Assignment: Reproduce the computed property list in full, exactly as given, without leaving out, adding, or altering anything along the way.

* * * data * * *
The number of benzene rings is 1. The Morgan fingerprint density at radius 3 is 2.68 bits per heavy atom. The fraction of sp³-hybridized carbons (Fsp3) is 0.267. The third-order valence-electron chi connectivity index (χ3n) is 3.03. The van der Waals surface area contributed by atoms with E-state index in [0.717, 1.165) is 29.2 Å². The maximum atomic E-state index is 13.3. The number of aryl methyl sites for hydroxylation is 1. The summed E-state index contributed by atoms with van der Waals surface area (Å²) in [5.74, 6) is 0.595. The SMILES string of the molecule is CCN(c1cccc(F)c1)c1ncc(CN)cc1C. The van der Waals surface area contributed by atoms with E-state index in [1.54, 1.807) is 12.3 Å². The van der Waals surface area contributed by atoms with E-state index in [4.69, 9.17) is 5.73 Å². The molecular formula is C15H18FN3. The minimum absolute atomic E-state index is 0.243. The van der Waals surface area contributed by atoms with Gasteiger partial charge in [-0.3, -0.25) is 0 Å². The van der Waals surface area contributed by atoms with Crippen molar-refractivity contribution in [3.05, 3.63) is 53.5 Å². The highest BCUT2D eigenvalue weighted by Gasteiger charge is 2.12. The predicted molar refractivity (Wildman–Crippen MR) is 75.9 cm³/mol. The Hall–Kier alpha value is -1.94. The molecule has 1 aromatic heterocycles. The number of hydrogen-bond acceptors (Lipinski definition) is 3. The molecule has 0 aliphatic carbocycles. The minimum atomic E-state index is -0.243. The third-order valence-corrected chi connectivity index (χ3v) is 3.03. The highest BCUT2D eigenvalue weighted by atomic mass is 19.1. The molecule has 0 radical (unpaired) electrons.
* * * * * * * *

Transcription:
The number of benzene rings is 1. The Morgan fingerprint density at radius 3 is 2.68 bits per heavy atom. The fraction of sp³-hybridized carbons (Fsp3) is 0.267. The third-order valence-electron chi connectivity index (χ3n) is 3.03. The van der Waals surface area contributed by atoms with E-state index in [0.717, 1.165) is 29.2 Å². The maximum atomic E-state index is 13.3. The number of aryl methyl sites for hydroxylation is 1. The summed E-state index contributed by atoms with van der Waals surface area (Å²) in [5.74, 6) is 0.595. The SMILES string of the molecule is CCN(c1cccc(F)c1)c1ncc(CN)cc1C. The van der Waals surface area contributed by atoms with E-state index in [1.54, 1.807) is 12.3 Å². The van der Waals surface area contributed by atoms with E-state index in [4.69, 9.17) is 5.73 Å². The molecular formula is C15H18FN3. The minimum absolute atomic E-state index is 0.243. The van der Waals surface area contributed by atoms with Gasteiger partial charge in [-0.3, -0.25) is 0 Å². The van der Waals surface area contributed by atoms with Crippen molar-refractivity contribution in [3.05, 3.63) is 53.5 Å². The highest BCUT2D eigenvalue weighted by Gasteiger charge is 2.12. The predicted molar refractivity (Wildman–Crippen MR) is 75.9 cm³/mol. The Hall–Kier alpha value is -1.94. The molecule has 1 aromatic heterocycles. The number of hydrogen-bond acceptors (Lipinski definition) is 3. The molecule has 0 aliphatic carbocycles. The minimum atomic E-state index is -0.243. The third-order valence-corrected chi connectivity index (χ3v) is 3.03. The highest BCUT2D eigenvalue weighted by atomic mass is 19.1. The molecule has 0 radical (unpaired) electrons.